*Note: Avoid using “non ho capito” (I don’t understand) in isolation, as people may see it as a cry for help and start speaking English. Be sure to follow it up with another phrase, such as “Puoi parlare più lentamente?” (can you speak slower?) or “Puoi ripetere?” (can you repeat?), so the listener knows how to help you.
Learn basic greetings in Italian (+ other pleasantries)
First things first – let’s start with names.
The easiest (and most natural way) to introduce yourself to someone is to shake their hand and say:
- Sono… [+ your name]
- Sono Katie (I’m Katie)
- Sono Matteo (I’m Matteo)
An even easier (and very common) way is to just hold your hand out and say your name.
If you want to ask someone their name, you can say:
- Come ti chiami?
Or the formal version:
- Come si chiama?
Knowing when to use the formal address in Italian is not always easy (even Italians have problems with this!) but as a rule of thumb, use it with people over 50 who you don’t know very well and in formal situations such as in hotel receptions or fancy restaurants.
Here are some more lessons to help you master basic greetings and pleasantries in Italian:
Planning a trip to Italy and need to know how to order a gelato or buy a train ticket? You might find these episodes of five minute Italian useful.
Learn how to ask and answer simple conversation questions in Italian
Once you’ve learnt the basic pleasantries, it’s time to pick up some common conversation questions in Italian.
As in English, the first two questions that are most likely to come up in conversation are:
- Di dove sei? Where are you from?
- Che lavoro fai? What job do you do?
You might also need the formal versions of these questions:
- Di dov’è? Where are you from (formal)
- Che lavoro fa? What job do you do (formal)
You’ll also need to know how to answer those questions…
Di dove sei? (where are you from?)
The simplest way to tell people where you’re from is to use “sono” (I am) + your nationality.
- Sono americano (I’m American – for males)
- Sono australiano (I’m Australian – for males)
- Sono italiano (I’m Italian – for males)
If you are female, change the last “o” to an “a”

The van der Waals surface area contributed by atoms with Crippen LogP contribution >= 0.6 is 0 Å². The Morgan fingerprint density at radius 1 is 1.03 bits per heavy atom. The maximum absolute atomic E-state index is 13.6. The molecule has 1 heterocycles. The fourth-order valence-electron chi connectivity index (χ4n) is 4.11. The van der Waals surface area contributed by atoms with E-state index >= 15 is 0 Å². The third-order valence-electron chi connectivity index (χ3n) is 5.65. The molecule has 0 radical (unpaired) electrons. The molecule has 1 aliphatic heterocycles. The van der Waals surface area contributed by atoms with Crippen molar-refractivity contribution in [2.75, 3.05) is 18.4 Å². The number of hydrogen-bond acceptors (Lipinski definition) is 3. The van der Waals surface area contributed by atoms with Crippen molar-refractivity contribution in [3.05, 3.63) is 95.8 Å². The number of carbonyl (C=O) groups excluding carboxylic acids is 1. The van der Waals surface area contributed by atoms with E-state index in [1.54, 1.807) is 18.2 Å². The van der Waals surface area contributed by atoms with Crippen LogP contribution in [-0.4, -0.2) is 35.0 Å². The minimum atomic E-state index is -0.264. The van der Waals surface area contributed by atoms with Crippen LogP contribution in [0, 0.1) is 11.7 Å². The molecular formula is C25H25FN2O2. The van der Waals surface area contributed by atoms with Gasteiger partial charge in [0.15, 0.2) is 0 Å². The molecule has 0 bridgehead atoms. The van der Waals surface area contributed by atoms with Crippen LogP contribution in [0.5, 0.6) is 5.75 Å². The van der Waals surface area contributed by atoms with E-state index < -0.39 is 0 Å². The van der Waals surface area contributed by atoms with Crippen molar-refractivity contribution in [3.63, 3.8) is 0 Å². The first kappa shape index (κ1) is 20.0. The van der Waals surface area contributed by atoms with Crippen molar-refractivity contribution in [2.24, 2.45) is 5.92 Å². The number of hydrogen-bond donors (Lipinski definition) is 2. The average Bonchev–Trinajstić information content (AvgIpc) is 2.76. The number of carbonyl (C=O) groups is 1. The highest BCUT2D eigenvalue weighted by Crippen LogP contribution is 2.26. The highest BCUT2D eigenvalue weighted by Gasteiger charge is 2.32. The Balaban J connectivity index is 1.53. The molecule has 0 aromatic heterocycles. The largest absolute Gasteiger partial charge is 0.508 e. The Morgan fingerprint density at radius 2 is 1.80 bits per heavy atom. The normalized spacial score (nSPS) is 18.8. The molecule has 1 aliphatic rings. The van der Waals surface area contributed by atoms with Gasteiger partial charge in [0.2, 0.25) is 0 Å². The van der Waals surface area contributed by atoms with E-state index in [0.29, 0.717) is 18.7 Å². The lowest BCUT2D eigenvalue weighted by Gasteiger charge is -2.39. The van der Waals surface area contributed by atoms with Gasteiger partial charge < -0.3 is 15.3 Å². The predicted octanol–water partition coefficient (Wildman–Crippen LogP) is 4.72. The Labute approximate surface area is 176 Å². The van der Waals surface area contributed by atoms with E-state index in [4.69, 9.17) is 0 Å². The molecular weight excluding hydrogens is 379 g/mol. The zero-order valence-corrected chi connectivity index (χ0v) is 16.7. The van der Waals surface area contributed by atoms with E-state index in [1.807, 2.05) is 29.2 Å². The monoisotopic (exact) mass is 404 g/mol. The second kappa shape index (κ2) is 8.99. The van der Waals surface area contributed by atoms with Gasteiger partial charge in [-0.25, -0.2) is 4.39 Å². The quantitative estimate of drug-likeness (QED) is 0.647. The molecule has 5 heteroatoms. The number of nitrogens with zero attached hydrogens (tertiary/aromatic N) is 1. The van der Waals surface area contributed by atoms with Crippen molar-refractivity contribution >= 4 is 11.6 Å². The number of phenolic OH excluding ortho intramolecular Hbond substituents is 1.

- Sono americana (I’m American – for females)
- Sono australiana (I’m Australian – for females)
- Sono italiana (I’m Italian – for females)
If the nationality ends in an “e”, it’s the same for males and females
- Sono inglese (I’m English – for males and females)
- Sono scozzese (I’m Scottish – for males and females)
- Sono francese (I’m French – for males and females)
If you want to give the city, you can say “sono di” (I’m from) + the city:
- Sono di Londra (I’m from London)
- Sono di New York (I’m from New York)
- Sono di Roma (I’m from Rome)
Che lavoro fai?
To describe your job, use “sono” (I am) + your job.
- Sono insegnante (I’m a teacher – for males and females)
- Sono in pensione (I’m retired – for males and females)
- Sono impiegato (I’m an office worker – for males)
- Sono impiegata (I’m an office worker – for females)
- Sono studente (I’m a student – for males)
- Sono studentessa (I’m a student – for females)
To find your job (and check the pronunciation), try using a good Italian-English dictionary, like WordReference.
Learn how to talk about yourself in Italian
When you meet Italian people, they’ll probably ask you about yourself and your interests. It helps to have some pre-prepared soundbites so you can talk about these topics without having to stop and think too much.
One way to do this is to memorise a paragraph or two with basic personal information. Some ideas for topics that will come up frequently are:
- Your hometown/country
- Your job
- Your family
- Why you’re learning Italian
- Your opinion of Italy and Italians (Italians love to ask this!)
If writing in Italian feels too tricky at the moment, you can start by writing the paragraph in English and translating it into Italian using google translate.
But don’t stop there!
Google often translates things too literally, so you’ll probably end up with a few bizarre sentences. Before you memorise your script, get it checked by a native speaker to make sure there are no mistakes.
Where can you find these native Italian speakers?
I’ll show you later in this article, in the section called: “where to find Italian speaking partners”.
Once you’ve found your Italian speaking partner, you can simply take your text along to one of your sessions and ask them to help you correct it.
If you prefer a digital solution, try submitting your text to the “notebook” section on italki, where a native speaker should stop by and give you some corrections.
How to make small talk in Italian
The stereotype is true – Italians love to talk about food!
Learning how to talk about food will give you a great basis for light conversation in Italian. Here are some good questions to ask.